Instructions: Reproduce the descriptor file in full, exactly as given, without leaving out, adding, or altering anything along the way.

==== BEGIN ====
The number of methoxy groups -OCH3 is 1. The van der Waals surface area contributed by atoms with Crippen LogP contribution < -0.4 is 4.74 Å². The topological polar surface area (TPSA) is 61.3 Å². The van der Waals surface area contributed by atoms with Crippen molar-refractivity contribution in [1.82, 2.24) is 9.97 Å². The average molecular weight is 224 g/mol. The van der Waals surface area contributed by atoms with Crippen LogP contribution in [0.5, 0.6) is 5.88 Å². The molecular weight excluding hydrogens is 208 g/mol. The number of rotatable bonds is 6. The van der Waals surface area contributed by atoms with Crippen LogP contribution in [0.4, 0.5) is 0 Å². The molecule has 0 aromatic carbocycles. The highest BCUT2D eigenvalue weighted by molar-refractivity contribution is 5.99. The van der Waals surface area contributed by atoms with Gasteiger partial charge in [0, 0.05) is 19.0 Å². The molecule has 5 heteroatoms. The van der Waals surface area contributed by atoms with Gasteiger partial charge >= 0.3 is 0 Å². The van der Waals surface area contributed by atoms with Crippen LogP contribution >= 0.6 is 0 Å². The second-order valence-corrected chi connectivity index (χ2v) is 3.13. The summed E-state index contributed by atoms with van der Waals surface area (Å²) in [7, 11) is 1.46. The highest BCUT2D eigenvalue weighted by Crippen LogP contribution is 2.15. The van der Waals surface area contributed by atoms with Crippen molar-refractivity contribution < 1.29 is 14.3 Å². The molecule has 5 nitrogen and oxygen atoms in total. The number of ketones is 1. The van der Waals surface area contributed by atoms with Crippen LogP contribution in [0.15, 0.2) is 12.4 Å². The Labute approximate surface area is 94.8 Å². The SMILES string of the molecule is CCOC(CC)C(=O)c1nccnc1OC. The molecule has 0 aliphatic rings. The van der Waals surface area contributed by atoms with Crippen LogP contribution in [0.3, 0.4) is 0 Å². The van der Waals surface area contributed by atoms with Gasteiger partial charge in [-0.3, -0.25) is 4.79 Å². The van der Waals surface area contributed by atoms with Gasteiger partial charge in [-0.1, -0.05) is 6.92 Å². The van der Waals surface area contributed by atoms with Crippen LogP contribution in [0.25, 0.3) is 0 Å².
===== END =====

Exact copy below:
The number of methoxy groups -OCH3 is 1. The van der Waals surface area contributed by atoms with Crippen LogP contribution < -0.4 is 4.74 Å². The topological polar surface area (TPSA) is 61.3 Å². The van der Waals surface area contributed by atoms with Crippen molar-refractivity contribution in [1.82, 2.24) is 9.97 Å². The average molecular weight is 224 g/mol. The van der Waals surface area contributed by atoms with Crippen LogP contribution in [0.5, 0.6) is 5.88 Å². The molecular weight excluding hydrogens is 208 g/mol. The number of rotatable bonds is 6. The van der Waals surface area contributed by atoms with Crippen LogP contribution in [0.4, 0.5) is 0 Å². The molecule has 0 aromatic carbocycles. The highest BCUT2D eigenvalue weighted by molar-refractivity contribution is 5.99. The van der Waals surface area contributed by atoms with Gasteiger partial charge in [0, 0.05) is 19.0 Å². The molecule has 5 heteroatoms. The van der Waals surface area contributed by atoms with Gasteiger partial charge >= 0.3 is 0 Å². The van der Waals surface area contributed by atoms with Crippen LogP contribution >= 0.6 is 0 Å². The second-order valence-corrected chi connectivity index (χ2v) is 3.13. The summed E-state index contributed by atoms with van der Waals surface area (Å²) in [7, 11) is 1.46. The highest BCUT2D eigenvalue weighted by Crippen LogP contribution is 2.15. The van der Waals surface area contributed by atoms with Crippen molar-refractivity contribution < 1.29 is 14.3 Å². The molecule has 5 nitrogen and oxygen atoms in total. The number of ketones is 1. The van der Waals surface area contributed by atoms with Crippen LogP contribution in [0.15, 0.2) is 12.4 Å². The Labute approximate surface area is 94.8 Å². The SMILES string of the molecule is CCOC(CC)C(=O)c1nccnc1OC. The molecule has 0 aliphatic rings. The van der Waals surface area contributed by atoms with Crippen LogP contribution in [0.3, 0.4) is 0 Å². The van der Waals surface area contributed by atoms with Gasteiger partial charge in [-0.3, -0.25) is 4.79 Å². The van der Waals surface area contributed by atoms with Gasteiger partial charge in [-0.1, -0.05) is 6.92 Å². The van der Waals surface area contributed by atoms with Crippen LogP contribution in [0.25, 0.3) is 0 Å².